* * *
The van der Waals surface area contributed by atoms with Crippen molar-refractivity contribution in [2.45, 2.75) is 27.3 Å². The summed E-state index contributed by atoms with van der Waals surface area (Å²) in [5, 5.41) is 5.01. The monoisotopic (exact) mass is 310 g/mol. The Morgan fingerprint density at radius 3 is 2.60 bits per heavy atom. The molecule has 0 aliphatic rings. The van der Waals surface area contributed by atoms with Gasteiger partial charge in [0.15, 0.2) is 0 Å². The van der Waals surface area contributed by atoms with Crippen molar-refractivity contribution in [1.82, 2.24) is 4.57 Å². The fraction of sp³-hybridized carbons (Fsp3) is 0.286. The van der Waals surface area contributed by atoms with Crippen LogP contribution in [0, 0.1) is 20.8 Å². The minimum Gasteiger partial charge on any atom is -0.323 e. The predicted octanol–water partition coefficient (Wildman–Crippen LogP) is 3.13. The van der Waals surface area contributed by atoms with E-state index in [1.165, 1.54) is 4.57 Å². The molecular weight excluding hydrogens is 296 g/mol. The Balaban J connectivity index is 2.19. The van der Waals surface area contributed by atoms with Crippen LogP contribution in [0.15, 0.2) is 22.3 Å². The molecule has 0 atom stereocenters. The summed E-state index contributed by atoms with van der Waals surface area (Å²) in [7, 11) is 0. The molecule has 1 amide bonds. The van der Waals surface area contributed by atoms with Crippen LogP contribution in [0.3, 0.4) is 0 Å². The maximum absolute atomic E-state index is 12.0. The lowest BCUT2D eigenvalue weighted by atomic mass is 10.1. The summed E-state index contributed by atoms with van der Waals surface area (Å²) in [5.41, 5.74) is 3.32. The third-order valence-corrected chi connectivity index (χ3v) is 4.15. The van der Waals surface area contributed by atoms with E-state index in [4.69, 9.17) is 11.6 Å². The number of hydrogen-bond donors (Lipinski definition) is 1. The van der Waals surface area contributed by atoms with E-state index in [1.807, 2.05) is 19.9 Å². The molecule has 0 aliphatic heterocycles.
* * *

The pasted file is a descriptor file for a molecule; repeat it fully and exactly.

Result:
The van der Waals surface area contributed by atoms with Crippen molar-refractivity contribution in [2.45, 2.75) is 27.3 Å². The summed E-state index contributed by atoms with van der Waals surface area (Å²) in [5, 5.41) is 5.01. The monoisotopic (exact) mass is 310 g/mol. The Morgan fingerprint density at radius 3 is 2.60 bits per heavy atom. The molecule has 0 aliphatic rings. The van der Waals surface area contributed by atoms with Gasteiger partial charge in [0.15, 0.2) is 0 Å². The van der Waals surface area contributed by atoms with Crippen molar-refractivity contribution in [1.82, 2.24) is 4.57 Å². The fraction of sp³-hybridized carbons (Fsp3) is 0.286. The van der Waals surface area contributed by atoms with Crippen LogP contribution in [0, 0.1) is 20.8 Å². The minimum Gasteiger partial charge on any atom is -0.323 e. The predicted octanol–water partition coefficient (Wildman–Crippen LogP) is 3.13. The van der Waals surface area contributed by atoms with E-state index in [1.165, 1.54) is 4.57 Å². The molecular weight excluding hydrogens is 296 g/mol. The Balaban J connectivity index is 2.19. The van der Waals surface area contributed by atoms with Crippen LogP contribution in [0.15, 0.2) is 22.3 Å². The molecule has 0 atom stereocenters. The summed E-state index contributed by atoms with van der Waals surface area (Å²) in [7, 11) is 0. The molecule has 1 amide bonds. The van der Waals surface area contributed by atoms with Crippen LogP contribution in [0.3, 0.4) is 0 Å². The maximum absolute atomic E-state index is 12.0. The lowest BCUT2D eigenvalue weighted by atomic mass is 10.1. The summed E-state index contributed by atoms with van der Waals surface area (Å²) in [5.41, 5.74) is 3.32. The third-order valence-corrected chi connectivity index (χ3v) is 4.15. The van der Waals surface area contributed by atoms with E-state index in [4.69, 9.17) is 11.6 Å². The number of hydrogen-bond donors (Lipinski definition) is 1. The van der Waals surface area contributed by atoms with E-state index in [1.807, 2.05) is 19.9 Å². The molecule has 0 aliphatic heterocycles.